Unsurprisingly, limping is one of the most common reasons we see our patients. Today, our Phoenix vets are here to talk about the reasons dogs might limp and how you can help them.
Dogs love to run and play, so it's not a surprise that they can suffer from countless issues and injuries that can cause limping. Sadly, we can't just ask them where they are hurting or how painful the issue really is. That means it's up to you as the loving pet parent to try and figure out what is causing your dog's discomfort and how you can help.
Why Your Dog Might Be Limping
Your dog's limping could be caused by something minor like a small stone caught between their toes or it could be an indication of a serious health concern. Some of the most common causes of limping in dogs include:
- Something painful stuck in their paw
- Strains or tears (ligaments, tendons, muscles)
- Trauma, such as broken bones
- Insect bite or sting
- Infectious diseases, such as Lyme
- Inflammatory conditions
- Vascular conditions
When You Need To Bring Your Dog To The Vet
The truth is, not every limp will require veterinary intervention but there are some instances that will require diagnosis and treatment. If any of the following apply to your dog it's time to contact your veterinarian or your nearest emergency veterinarian clinic for care.
- A broken limb (will be at an irregular angle)
- A dangling limb (this indicates dislocation)
- Any moderate to severe swelling
- Limbs that feel hot to the touch
- Limping in combination with a fever
How You Can Help A Limping Dog
The first time you notice your dog limping, you should start by trying to get them to rest. Limiting mobility will help prevent further injury and string to the limb. Any form of exercise should be put on hold until your dog is not limping anymore, followed by a gradual reintroduction to exercise. You should leash your pet to walk them outside for bathroom breaks as they may try to run if let out into the yard.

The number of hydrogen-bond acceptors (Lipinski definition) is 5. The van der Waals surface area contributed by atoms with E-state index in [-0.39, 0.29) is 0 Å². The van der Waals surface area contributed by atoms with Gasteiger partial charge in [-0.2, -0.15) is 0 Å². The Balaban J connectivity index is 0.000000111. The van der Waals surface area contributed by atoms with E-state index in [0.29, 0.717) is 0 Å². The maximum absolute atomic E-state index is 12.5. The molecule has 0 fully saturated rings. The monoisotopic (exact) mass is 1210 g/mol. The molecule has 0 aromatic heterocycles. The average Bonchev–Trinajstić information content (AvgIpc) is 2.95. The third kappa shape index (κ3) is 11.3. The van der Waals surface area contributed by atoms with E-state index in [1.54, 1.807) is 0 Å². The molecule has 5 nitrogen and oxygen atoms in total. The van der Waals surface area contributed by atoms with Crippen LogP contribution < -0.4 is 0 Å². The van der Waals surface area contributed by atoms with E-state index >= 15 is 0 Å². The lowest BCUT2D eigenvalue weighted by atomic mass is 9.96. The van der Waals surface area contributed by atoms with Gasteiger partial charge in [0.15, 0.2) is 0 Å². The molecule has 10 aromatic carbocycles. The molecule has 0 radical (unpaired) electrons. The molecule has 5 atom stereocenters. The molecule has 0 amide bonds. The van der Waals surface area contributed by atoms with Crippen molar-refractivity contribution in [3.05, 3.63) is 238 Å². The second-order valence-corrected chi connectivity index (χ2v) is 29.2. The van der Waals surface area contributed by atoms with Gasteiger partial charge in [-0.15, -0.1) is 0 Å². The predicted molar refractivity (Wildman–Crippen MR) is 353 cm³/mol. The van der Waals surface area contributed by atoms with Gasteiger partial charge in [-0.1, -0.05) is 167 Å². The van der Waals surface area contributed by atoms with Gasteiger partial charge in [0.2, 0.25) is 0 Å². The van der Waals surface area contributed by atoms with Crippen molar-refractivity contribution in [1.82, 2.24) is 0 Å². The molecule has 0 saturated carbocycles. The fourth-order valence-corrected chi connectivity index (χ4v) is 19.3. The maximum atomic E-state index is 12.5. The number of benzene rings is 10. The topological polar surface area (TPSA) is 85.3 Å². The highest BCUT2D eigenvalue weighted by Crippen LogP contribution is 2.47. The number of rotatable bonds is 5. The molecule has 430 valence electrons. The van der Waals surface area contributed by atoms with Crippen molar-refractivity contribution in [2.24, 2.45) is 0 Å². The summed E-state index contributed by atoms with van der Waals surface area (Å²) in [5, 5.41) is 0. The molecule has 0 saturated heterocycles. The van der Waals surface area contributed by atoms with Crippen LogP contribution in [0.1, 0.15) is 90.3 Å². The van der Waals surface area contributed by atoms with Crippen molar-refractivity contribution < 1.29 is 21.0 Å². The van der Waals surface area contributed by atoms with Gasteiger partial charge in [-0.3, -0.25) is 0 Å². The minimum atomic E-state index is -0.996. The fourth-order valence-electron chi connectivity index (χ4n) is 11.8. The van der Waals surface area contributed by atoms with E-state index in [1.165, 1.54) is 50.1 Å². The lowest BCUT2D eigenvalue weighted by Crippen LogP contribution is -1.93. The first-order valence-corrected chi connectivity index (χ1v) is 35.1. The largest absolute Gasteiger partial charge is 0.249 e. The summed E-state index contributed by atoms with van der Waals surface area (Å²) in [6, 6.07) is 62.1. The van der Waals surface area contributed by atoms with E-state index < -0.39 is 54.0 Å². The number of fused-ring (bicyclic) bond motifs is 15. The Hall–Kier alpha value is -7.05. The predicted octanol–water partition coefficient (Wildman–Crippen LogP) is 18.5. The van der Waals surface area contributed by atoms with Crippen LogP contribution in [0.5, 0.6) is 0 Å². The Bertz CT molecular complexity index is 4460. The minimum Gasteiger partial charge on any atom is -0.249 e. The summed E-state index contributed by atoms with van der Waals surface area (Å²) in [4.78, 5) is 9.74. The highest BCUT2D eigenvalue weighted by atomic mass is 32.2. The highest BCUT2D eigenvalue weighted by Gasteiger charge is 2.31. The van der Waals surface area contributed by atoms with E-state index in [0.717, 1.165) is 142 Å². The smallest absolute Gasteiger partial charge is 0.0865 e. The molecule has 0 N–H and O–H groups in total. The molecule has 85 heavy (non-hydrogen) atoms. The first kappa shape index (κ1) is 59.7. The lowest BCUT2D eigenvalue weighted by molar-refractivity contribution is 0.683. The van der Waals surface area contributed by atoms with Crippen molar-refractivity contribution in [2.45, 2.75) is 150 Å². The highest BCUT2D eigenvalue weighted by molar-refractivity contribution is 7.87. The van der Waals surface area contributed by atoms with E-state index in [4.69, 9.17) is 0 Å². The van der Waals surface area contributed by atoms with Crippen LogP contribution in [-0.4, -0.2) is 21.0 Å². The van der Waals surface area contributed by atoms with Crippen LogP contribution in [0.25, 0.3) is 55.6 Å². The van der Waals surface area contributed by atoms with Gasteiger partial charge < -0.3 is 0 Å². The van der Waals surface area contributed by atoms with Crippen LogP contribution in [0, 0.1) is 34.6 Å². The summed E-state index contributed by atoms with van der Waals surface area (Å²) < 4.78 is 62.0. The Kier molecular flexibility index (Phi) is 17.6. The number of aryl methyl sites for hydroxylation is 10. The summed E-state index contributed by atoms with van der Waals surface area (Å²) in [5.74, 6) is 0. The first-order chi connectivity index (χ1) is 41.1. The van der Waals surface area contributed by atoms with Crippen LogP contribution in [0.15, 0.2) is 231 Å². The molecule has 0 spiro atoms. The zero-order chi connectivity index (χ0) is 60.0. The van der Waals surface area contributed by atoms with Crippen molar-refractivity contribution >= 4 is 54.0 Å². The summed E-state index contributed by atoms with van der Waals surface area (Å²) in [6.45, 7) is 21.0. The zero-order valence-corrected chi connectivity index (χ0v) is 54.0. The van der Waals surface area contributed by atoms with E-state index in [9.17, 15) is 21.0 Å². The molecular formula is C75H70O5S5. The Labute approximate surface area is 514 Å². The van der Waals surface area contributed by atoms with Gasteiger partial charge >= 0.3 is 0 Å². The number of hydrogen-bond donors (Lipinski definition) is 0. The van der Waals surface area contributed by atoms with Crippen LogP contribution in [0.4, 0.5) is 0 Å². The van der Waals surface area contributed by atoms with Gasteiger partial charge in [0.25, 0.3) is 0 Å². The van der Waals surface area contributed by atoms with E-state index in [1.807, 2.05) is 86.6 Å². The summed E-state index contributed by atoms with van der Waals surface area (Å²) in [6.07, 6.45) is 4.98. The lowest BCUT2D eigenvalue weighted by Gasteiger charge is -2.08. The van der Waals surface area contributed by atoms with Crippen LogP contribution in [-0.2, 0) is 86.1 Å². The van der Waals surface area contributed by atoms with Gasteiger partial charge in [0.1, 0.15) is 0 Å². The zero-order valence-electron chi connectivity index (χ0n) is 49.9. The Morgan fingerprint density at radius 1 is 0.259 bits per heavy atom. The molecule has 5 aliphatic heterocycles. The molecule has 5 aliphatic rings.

Examine your pup's foot for signs of injury, such as cuts. Contact your vet if you notice something painful.
If you think inflation might be the cause of your dog's limp, try alternating heat and ice packs on the injured area to help reduce swelling and discomfort. Contact your vet for recommendations on which to apply and when.
Check for bleeding. This will usually provide insight into whether your dog has suffered an injury, puncture, or bite.
If your dog's limp is mild, you can just monitor them at home for 24 - 48 hours. Watch for worsening or new symptoms or to see if the limp becomes more pronounced.
In most cases, it's better to be safe than sorry, and scheduling an appointment with your vet may help both you and your dog to feel better. If the limp doesn't begin to resolve itself, is becoming worse, or is accompanied by whining or yelping, it's time to call your vet or visit your nearest emergency vet.
Your veterinarian has the training and knowledge to best determine the cause and severity of your pup's pain. A thorough examination may include blood work, tick testing, or x-rays. Your dog's breed, history, age, and general health will all be considered in the diagnosis, as well as the prescribed treatment plan.
Note: The advice provided in this post is intended for informational purposes and does not constitute medical advice regarding pets. For an accurate diagnosis of your pet's condition, please make an appointment with your vet.